The fate of the Syrian regime led by President Bashar Al Assad continues to hang in a balance ahead of another possible vote next week in the Security Council following the upcoming visit to Damascus by Kofi Annan, the U.N. and Arab League special envoy on Syria.
As behind the scenes activity picks up, the Syrian President would be hoping that Russia and China do not dilute their support for him, analysts say. The two countries had earlier vetoed a western-backed Arab resolution that would have toppled Mr. Assad from the presidency.
The Vice-President and a national unity government would have then filled the breach.
So far there are no indications that the Chinese are budging fundamentally from their previous stand. After a visit to Damascus by China's former Ambassador to Syria, Li Huaxin, Beijing has signalled that it might have managed to persuade the Assad government to allow humanitarian supplies into Syria, under the U.N. flag, with the national sovereignty fully respected. In a media briefing on Mr. Li's visit, the Foreign Ministry spokesman Liu Weimin said: “The Syrian government spoke positively of China's six-point proposal. The Syrian government side states it would like to cooperate with the U.N. agencies in the humanitarian field, on the basis of respecting Syria's sovereignty and territorial integrity.”
Coinciding with Mr. Li's visit, China had listed a six-point proposal to defuse the crisis, where it has been emphatic in saying the “international community should earnestly respect the independence, sovereignty, unity and territorial integrity of Syria and the right of the Syrian people to independently choose their political system and development path”.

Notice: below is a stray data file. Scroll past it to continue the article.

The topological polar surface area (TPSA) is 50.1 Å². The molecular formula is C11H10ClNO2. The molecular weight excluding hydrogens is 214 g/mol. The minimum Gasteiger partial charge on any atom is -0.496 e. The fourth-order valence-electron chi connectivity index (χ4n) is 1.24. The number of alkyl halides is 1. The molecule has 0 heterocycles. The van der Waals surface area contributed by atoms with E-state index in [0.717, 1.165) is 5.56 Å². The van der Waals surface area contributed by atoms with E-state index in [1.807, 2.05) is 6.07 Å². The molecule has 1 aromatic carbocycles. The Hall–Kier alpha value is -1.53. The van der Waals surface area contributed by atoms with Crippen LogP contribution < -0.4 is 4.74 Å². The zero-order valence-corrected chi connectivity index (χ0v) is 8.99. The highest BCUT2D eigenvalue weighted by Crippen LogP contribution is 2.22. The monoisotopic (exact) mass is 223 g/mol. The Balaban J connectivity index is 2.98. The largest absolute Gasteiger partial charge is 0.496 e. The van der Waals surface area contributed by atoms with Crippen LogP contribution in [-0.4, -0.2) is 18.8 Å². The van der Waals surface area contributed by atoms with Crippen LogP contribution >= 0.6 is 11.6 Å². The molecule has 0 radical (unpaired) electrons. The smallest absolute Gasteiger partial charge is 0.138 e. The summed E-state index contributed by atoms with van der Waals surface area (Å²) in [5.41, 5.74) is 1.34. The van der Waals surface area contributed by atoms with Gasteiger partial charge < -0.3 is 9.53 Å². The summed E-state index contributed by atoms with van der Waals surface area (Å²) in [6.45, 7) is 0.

Mr. Li “urged the Syrian government to stop the violence immediately, actively cooperate with the U.N. and I.C.R.C. to ease the humanitarian situation, in particular in Homs,” the spokesman said.
Shedding some of the opacity for which it had been earlier criticised, the Assad government on Wednesday allowed Valerie Amos, U.N. chief for humanitarian affairs, to visit the battle-torn Baba Amr district in Homs, the epicentre of the anti-Assad revolt, which, Syrian forces had overrun last week.
“The visit was for assessing the situation there and we didn't distribute aid in Baba Amr today,” said Khalid Ariksusi, head of the operation section in the Red Crescent. The Syrians were now preparing to receive Mr. Annan who would be in Damascus on Friday, after spending the previous day in Cairo with representatives of the Arab League.
With the presidential elections out of the way, Russia's voice against foreign intervention in Syria appears to have grown louder. Russia's envoy to the U.N. Vitaly Churkin has now accused pro-west Libya of supporting a “special training centre for Syrian revolutionaries”. He added: “We think that al-Qaeda is in Syria and therefore there the question arises: Is transporting the revolution not turning into the transporting of terrorism?”
As the conflict begins to enter its next phase, the United States has expressed caution about using military force against Syria. At a Senate hearing on Wednesday, Chairman of the U.S. Joint Chiefs of Staff, Martin E. Dempsey underlined some of the perils of attacking Syria. He said Syria has “approximately five times more sophisticated air defences than existed in Libya covering one-fifth of the terrain” and “about ten times more than we experienced in Serbia”.
He also pointed out that Syria possesses stockpiles of chemical and biological weapons. At the same venue, Defence Secretary Leon Panetta said instead of plunging into war, Washington was considering supplying non-lethal equipment, such as radio equipment, to fight the Assad regime.
Inside Syria, Deputy Oil Minister Abdo Hussameldin has defected to the opposition — the highest ranking officials to do so, since the anti-Assad uprising began a year ago.
In Homs, fresh evidence of foreign intervention has apparently surfaced, with the Syrian army capturing 13 French officers, the Lebanese newspaper Daily Star is reporting.